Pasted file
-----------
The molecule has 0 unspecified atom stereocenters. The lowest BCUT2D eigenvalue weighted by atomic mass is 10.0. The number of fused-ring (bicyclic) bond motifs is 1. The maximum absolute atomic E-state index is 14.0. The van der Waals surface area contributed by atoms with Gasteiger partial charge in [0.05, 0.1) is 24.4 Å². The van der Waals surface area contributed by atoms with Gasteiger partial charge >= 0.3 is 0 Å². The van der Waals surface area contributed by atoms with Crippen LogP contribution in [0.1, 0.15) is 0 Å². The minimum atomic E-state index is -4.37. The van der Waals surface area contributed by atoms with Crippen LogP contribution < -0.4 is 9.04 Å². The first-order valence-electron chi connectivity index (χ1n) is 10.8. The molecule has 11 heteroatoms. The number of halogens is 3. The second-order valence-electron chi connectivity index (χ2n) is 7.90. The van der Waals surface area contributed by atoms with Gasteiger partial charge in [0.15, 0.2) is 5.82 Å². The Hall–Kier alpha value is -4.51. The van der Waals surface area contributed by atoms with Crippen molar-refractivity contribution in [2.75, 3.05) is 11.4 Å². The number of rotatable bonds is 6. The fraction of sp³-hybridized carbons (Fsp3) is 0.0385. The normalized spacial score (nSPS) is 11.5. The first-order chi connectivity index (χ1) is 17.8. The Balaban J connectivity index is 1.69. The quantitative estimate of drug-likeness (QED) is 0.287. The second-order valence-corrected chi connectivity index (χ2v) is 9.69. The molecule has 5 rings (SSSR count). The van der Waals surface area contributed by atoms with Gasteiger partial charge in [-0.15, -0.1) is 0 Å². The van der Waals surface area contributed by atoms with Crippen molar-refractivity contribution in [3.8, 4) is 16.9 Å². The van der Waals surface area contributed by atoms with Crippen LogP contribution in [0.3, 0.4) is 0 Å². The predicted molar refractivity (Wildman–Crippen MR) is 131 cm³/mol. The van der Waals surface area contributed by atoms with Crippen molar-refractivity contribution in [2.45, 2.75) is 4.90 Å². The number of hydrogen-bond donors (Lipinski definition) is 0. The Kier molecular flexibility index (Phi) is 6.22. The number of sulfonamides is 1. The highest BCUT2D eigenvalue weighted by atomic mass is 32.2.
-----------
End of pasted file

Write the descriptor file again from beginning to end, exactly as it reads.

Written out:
The molecule has 0 unspecified atom stereocenters. The lowest BCUT2D eigenvalue weighted by atomic mass is 10.0. The number of fused-ring (bicyclic) bond motifs is 1. The maximum absolute atomic E-state index is 14.0. The van der Waals surface area contributed by atoms with Gasteiger partial charge in [0.05, 0.1) is 24.4 Å². The van der Waals surface area contributed by atoms with Gasteiger partial charge >= 0.3 is 0 Å². The van der Waals surface area contributed by atoms with Crippen LogP contribution in [0.1, 0.15) is 0 Å². The minimum atomic E-state index is -4.37. The van der Waals surface area contributed by atoms with Crippen LogP contribution < -0.4 is 9.04 Å². The first-order valence-electron chi connectivity index (χ1n) is 10.8. The molecule has 11 heteroatoms. The number of halogens is 3. The second-order valence-electron chi connectivity index (χ2n) is 7.90. The van der Waals surface area contributed by atoms with Gasteiger partial charge in [0.15, 0.2) is 5.82 Å². The Hall–Kier alpha value is -4.51. The van der Waals surface area contributed by atoms with Crippen molar-refractivity contribution in [2.75, 3.05) is 11.4 Å². The number of rotatable bonds is 6. The fraction of sp³-hybridized carbons (Fsp3) is 0.0385. The normalized spacial score (nSPS) is 11.5. The first-order chi connectivity index (χ1) is 17.8. The Balaban J connectivity index is 1.69. The quantitative estimate of drug-likeness (QED) is 0.287. The second-order valence-corrected chi connectivity index (χ2v) is 9.69. The molecule has 5 rings (SSSR count). The van der Waals surface area contributed by atoms with Gasteiger partial charge in [-0.15, -0.1) is 0 Å². The van der Waals surface area contributed by atoms with Crippen molar-refractivity contribution in [3.8, 4) is 16.9 Å². The van der Waals surface area contributed by atoms with Crippen LogP contribution in [0.3, 0.4) is 0 Å². The predicted molar refractivity (Wildman–Crippen MR) is 131 cm³/mol. The van der Waals surface area contributed by atoms with Crippen molar-refractivity contribution in [2.45, 2.75) is 4.90 Å². The number of hydrogen-bond donors (Lipinski definition) is 0. The Kier molecular flexibility index (Phi) is 6.22. The number of sulfonamides is 1. The highest BCUT2D eigenvalue weighted by atomic mass is 32.2.